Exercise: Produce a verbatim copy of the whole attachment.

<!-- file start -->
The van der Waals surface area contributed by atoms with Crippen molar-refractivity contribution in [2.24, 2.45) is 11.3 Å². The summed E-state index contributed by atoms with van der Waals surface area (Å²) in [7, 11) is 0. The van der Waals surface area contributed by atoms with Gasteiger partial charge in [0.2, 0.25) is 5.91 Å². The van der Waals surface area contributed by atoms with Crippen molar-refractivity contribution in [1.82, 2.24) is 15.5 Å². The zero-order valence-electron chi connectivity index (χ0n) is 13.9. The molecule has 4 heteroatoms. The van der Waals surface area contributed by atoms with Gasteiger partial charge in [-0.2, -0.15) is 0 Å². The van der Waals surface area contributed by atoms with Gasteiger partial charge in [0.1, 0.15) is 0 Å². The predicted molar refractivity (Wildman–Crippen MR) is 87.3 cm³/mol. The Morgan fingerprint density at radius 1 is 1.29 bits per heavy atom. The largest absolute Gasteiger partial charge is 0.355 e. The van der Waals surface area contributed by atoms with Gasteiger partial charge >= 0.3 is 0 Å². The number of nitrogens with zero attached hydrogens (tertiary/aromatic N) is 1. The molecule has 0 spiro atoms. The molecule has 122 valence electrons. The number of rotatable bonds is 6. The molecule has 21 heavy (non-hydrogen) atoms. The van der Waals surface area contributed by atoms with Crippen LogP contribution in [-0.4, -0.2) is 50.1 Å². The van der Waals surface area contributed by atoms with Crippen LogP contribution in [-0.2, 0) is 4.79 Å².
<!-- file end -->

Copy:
The van der Waals surface area contributed by atoms with Crippen molar-refractivity contribution in [2.24, 2.45) is 11.3 Å². The summed E-state index contributed by atoms with van der Waals surface area (Å²) in [7, 11) is 0. The van der Waals surface area contributed by atoms with Gasteiger partial charge in [0.2, 0.25) is 5.91 Å². The van der Waals surface area contributed by atoms with Crippen molar-refractivity contribution in [1.82, 2.24) is 15.5 Å². The zero-order valence-electron chi connectivity index (χ0n) is 13.9. The molecule has 4 heteroatoms. The van der Waals surface area contributed by atoms with Gasteiger partial charge in [-0.2, -0.15) is 0 Å². The van der Waals surface area contributed by atoms with Gasteiger partial charge in [0.1, 0.15) is 0 Å². The predicted molar refractivity (Wildman–Crippen MR) is 87.3 cm³/mol. The Morgan fingerprint density at radius 1 is 1.29 bits per heavy atom. The largest absolute Gasteiger partial charge is 0.355 e. The van der Waals surface area contributed by atoms with Gasteiger partial charge >= 0.3 is 0 Å². The number of nitrogens with zero attached hydrogens (tertiary/aromatic N) is 1. The molecule has 0 spiro atoms. The molecule has 122 valence electrons. The number of rotatable bonds is 6. The molecule has 21 heavy (non-hydrogen) atoms. The van der Waals surface area contributed by atoms with Crippen LogP contribution in [-0.4, -0.2) is 50.1 Å². The van der Waals surface area contributed by atoms with Crippen LogP contribution in [-0.2, 0) is 4.79 Å².